Thursday, February 06, 2020

Give me your tired, your poor, and also your sandwiches!

Clemente's Special Italian Sub, Hackensack, New Jersey.
It has been a Very New Jersey few months with no new posts. But believe me, I have excuses. Lots of excuses. How much can you say about New York and New Jersey that hasn't been said before, especially within the confines of this blog? You want to know about Paterson? We done it! The Bronx? I sincerely direct first time readers to our archives, wherein you can read about tiny hamburgers, chinese noodle soups, Balkan meatwads, Hungarian salamis, more tiny hamburgers, and wild boar goulash from Romania. With over fourteen years of content, bouncing between Budapest, New York, and the Balkans this blog should keep you amused for hours. Also I spent a couple of weeks in Hackensack Meridian Hospital, so that also counts as an excuse. Don't worry... I'm OK. But my post-sick-puppy recovery period limited my adventure range to New Jersey, causing me to shuttle from the Kosher vastness of Teaneck across the mighty Hackensack River to the exotic allure of ethnic eats in Hackensack. (Also, a lot of blood tests.)

Cosmo's Salumeria. 705 Main St, Hackensack, NJ 07601 (Closes at 6 pm!)
Yes, I will pronounce the Love that Dare Not Speak Its Name: I love New Jersey! Unlike 85% of the people who spent time growing up in the Garden State and then left, I actually like New Jersey. One reason: the constantly changing ethnic mix in New Jersey means that we get to eat the best lunch food the world has to offer, much of which comes loaded between two hunks of bread with pepper sauce on top. Sandwiches, they good.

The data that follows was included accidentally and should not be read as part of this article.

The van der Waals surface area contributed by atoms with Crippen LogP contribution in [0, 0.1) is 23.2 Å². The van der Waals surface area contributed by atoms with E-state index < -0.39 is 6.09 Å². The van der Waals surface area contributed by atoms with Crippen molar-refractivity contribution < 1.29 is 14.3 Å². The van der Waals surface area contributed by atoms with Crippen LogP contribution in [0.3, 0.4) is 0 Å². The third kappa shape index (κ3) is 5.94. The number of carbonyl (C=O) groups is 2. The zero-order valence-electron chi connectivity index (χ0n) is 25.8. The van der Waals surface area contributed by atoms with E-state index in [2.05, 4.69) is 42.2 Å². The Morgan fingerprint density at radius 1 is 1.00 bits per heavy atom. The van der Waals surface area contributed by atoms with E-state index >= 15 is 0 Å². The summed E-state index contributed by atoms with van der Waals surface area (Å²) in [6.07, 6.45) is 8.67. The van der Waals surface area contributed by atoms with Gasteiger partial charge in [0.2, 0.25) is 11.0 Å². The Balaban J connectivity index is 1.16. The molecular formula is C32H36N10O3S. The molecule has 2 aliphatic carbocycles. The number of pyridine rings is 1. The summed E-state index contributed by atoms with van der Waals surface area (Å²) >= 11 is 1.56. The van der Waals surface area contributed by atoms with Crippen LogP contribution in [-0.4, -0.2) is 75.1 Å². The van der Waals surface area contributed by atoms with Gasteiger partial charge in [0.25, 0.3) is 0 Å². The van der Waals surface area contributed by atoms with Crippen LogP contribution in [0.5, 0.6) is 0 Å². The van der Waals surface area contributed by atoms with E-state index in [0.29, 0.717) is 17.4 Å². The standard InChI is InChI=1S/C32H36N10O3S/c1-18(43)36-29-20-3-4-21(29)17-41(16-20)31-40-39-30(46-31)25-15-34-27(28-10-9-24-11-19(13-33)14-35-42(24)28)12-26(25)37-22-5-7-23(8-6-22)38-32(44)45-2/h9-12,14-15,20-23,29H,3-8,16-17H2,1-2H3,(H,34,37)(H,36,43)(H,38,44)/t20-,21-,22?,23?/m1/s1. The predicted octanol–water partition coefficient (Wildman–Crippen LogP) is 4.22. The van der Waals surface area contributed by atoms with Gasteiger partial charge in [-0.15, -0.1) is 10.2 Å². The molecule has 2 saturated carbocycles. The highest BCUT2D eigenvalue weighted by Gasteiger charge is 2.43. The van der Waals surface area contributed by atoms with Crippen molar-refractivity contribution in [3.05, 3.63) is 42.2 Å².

Cosmo's Salumeria. Mom and Pop style if Mom and Pop came from Italy.
(And no, we are not sharing any of our NJ sandwiches with Trumpito and his lackey, Stephen 'Haman' Miller (insider joke for Purim!) They will have to eat at McDonald's forever. They would very definitely not be welcomed in Hackensack. When I was first waking up in the Hospital, a nurse from the Dominican Republic asked me the required questions: "What is your name? What is the date? Do you know where you are? Who is the President of the United States?" to which I answered "Uh...OH FUCK NO!" "You OK, Papi, you gonna be alright.")

Ham, salami, home made mozzarella, hot pepper salad from Cosmo's. 
Our last post addressed the Italian hero sandwich, a marvel of local Italian American cuisine that has been sorely overlooked amidst the explosion of exotic local cuisines. Cosmo's Salumeria, a tiny Italian deli and sandwich shop somewhat outside of the business center of Hackensack has won a number of accolades, including Saveur magazine which called it "The Best Deli Sandwich in New Jersey." They might just be right. The sandwiches are huge, and the price is low for something this good. But you will be back.

Home made stuff for a seriously great sandwich.
Cosmo's is run by a real Italian Mom and Pop who make their unsalted mozzarella fresh daily, know all of their customers by name, have adorable Italian accents, and accept only cash. The menu list is small, take out only, with one pasta dish and one soup offered daily (for take out, of course.) Hackensack has a lot of Italian Americans, but as you get to South Hackensack and neighboring Lodi things become serious: families still speak Italian in the third generation down here, and they expect their food to reflect the quality you get in bella Italia. One place they find it is Clemente's Bakery, located in the Middle of Fucking Nowhere in South Hackensack.

Why Italy will rule the universe someday.